5. I went with 6″ PVC pipe and put my poles perpendicular so that I could hang up to four feeders (they wouldn’t hang right above each other this way). I used fence posts instead of stakes for inside the PVC pipe and set everything in Quikrete in a 2′ hole (about 5′ of the pole is above ground. I also filled the pipe about 1.5 full of another bag of Quikrete. You ask why this fascination with how I set the pole in so sturdy? Well, my raccoon (he’s a big sucker) likes to actually SHAKE the pole to get the seed to fall down to the ground to eat. Having a sturdier pole and a thicker one to avoid climbing (deters squirrels too) keeps him from shaking it. The first night it was up you could see his prints up the newly-painted pole but having to reach out to the feeders he couldn’t do that and hold on. He didn’t come back last night so we shall see how it goes. The war wages on……

  6. Ginger Bergemann says:

    I'm like the rest with squirrel problems. Glad you found something to deal with those racoons. Pesky things. We love partying with you at Show Me Saturday! Hope to see you there this week!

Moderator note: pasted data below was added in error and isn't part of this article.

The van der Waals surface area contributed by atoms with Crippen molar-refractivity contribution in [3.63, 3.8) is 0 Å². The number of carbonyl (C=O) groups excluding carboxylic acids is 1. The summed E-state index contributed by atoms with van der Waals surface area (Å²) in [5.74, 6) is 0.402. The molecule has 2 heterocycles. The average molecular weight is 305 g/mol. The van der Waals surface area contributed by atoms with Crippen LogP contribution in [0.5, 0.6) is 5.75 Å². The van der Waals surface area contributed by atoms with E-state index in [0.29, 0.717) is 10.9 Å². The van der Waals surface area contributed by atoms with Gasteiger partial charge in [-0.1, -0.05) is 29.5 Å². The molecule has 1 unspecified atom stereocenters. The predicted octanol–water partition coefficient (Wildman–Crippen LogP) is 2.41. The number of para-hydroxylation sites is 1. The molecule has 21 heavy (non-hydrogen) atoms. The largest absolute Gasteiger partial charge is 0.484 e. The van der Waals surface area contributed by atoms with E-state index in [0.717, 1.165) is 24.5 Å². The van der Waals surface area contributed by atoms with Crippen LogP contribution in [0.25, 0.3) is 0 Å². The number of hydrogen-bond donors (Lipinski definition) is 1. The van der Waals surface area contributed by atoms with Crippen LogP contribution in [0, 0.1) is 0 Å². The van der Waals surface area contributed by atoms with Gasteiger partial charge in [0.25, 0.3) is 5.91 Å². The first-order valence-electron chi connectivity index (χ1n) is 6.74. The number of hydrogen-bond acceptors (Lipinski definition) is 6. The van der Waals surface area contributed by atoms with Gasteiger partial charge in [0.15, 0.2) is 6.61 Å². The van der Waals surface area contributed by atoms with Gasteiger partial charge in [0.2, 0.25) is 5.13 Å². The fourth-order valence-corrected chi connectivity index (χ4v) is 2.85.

7. Yvette Chilcott says:

    We don't have a racoon problem (yet) but the squirrels are a real nuisance here, too. I think the thicker/wider tube might deter them. I'm going to try this and find someone to drill the holes for me.

    1. Good luck, maybe the guys at the hardware store can do it.

  8. Oh my gosh!! That little bugger left and brought his friends back to the feast!! I tried a finch feeder on a shepherd's hook type plant pole and the squirrels emptied it all the time. I finally quit. I wonder if this large pole would deter squirrels too?

    1. It would definitely be harder for them to climb. Are they jumping to your feeder or were they climbing the pole? I watched a youtube video of a guy who put grease on his bird feeder pole, it was the funniest thing watching the animal try to climb the pole.

  9. Kerrie Erb says:

    Interesting! We don't have to worry about them here even though we are in "the country"….we have pesky squirrel!
    Dh put a cymbal(yes, like from our drum set!) on our feeder to prevent them from jumping from our deck to the bird feeder which he put on a swivel pole(his first attempt to keep them off!) lol

    Excellent….glad it is working!

    1. My mom has trouble with squirrels too- they are quite the jumpers! She just has too many trees.